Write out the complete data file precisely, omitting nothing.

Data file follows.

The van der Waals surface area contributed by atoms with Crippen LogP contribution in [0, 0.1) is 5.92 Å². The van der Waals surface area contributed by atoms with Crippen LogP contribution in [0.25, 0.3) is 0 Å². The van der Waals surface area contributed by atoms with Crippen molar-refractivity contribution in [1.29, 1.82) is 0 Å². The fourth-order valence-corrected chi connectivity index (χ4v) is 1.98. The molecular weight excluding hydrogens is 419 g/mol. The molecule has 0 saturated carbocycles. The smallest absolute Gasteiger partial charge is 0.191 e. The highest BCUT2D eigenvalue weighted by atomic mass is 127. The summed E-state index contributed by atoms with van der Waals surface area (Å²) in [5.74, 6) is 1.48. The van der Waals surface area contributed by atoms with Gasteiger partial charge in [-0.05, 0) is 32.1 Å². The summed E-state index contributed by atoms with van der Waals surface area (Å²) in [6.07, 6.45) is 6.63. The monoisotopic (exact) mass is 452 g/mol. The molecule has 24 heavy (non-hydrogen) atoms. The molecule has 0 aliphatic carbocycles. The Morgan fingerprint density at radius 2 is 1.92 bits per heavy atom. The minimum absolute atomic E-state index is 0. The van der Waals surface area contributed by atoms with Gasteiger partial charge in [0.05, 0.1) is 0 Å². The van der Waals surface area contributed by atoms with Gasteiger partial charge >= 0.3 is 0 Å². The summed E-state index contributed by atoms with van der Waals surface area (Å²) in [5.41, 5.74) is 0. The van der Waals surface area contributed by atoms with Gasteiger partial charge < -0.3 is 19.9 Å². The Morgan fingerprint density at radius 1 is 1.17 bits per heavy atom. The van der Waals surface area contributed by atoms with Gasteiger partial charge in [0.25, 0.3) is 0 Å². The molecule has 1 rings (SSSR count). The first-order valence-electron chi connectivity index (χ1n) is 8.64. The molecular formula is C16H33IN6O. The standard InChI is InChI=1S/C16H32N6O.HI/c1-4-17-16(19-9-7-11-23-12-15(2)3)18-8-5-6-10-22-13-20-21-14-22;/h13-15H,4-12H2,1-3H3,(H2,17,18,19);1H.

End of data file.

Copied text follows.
The van der Waals surface area contributed by atoms with Crippen LogP contribution in [0, 0.1) is 5.92 Å². The van der Waals surface area contributed by atoms with Crippen LogP contribution in [0.25, 0.3) is 0 Å². The van der Waals surface area contributed by atoms with Crippen molar-refractivity contribution in [1.29, 1.82) is 0 Å². The fourth-order valence-corrected chi connectivity index (χ4v) is 1.98. The molecular weight excluding hydrogens is 419 g/mol. The molecule has 0 saturated carbocycles. The smallest absolute Gasteiger partial charge is 0.191 e. The highest BCUT2D eigenvalue weighted by atomic mass is 127. The summed E-state index contributed by atoms with van der Waals surface area (Å²) in [5.74, 6) is 1.48. The van der Waals surface area contributed by atoms with Gasteiger partial charge in [-0.05, 0) is 32.1 Å². The summed E-state index contributed by atoms with van der Waals surface area (Å²) in [6.07, 6.45) is 6.63. The monoisotopic (exact) mass is 452 g/mol. The molecule has 24 heavy (non-hydrogen) atoms. The molecule has 0 aliphatic carbocycles. The Morgan fingerprint density at radius 2 is 1.92 bits per heavy atom. The minimum absolute atomic E-state index is 0. The van der Waals surface area contributed by atoms with Gasteiger partial charge in [0.05, 0.1) is 0 Å². The van der Waals surface area contributed by atoms with Gasteiger partial charge >= 0.3 is 0 Å². The summed E-state index contributed by atoms with van der Waals surface area (Å²) in [5.41, 5.74) is 0. The van der Waals surface area contributed by atoms with Gasteiger partial charge < -0.3 is 19.9 Å². The Morgan fingerprint density at radius 1 is 1.17 bits per heavy atom. The van der Waals surface area contributed by atoms with Gasteiger partial charge in [0.25, 0.3) is 0 Å². The molecule has 1 rings (SSSR count). The first-order valence-electron chi connectivity index (χ1n) is 8.64. The molecular formula is C16H33IN6O. The standard InChI is InChI=1S/C16H32N6O.HI/c1-4-17-16(19-9-7-11-23-12-15(2)3)18-8-5-6-10-22-13-20-21-14-22;/h13-15H,4-12H2,1-3H3,(H2,17,18,19);1H.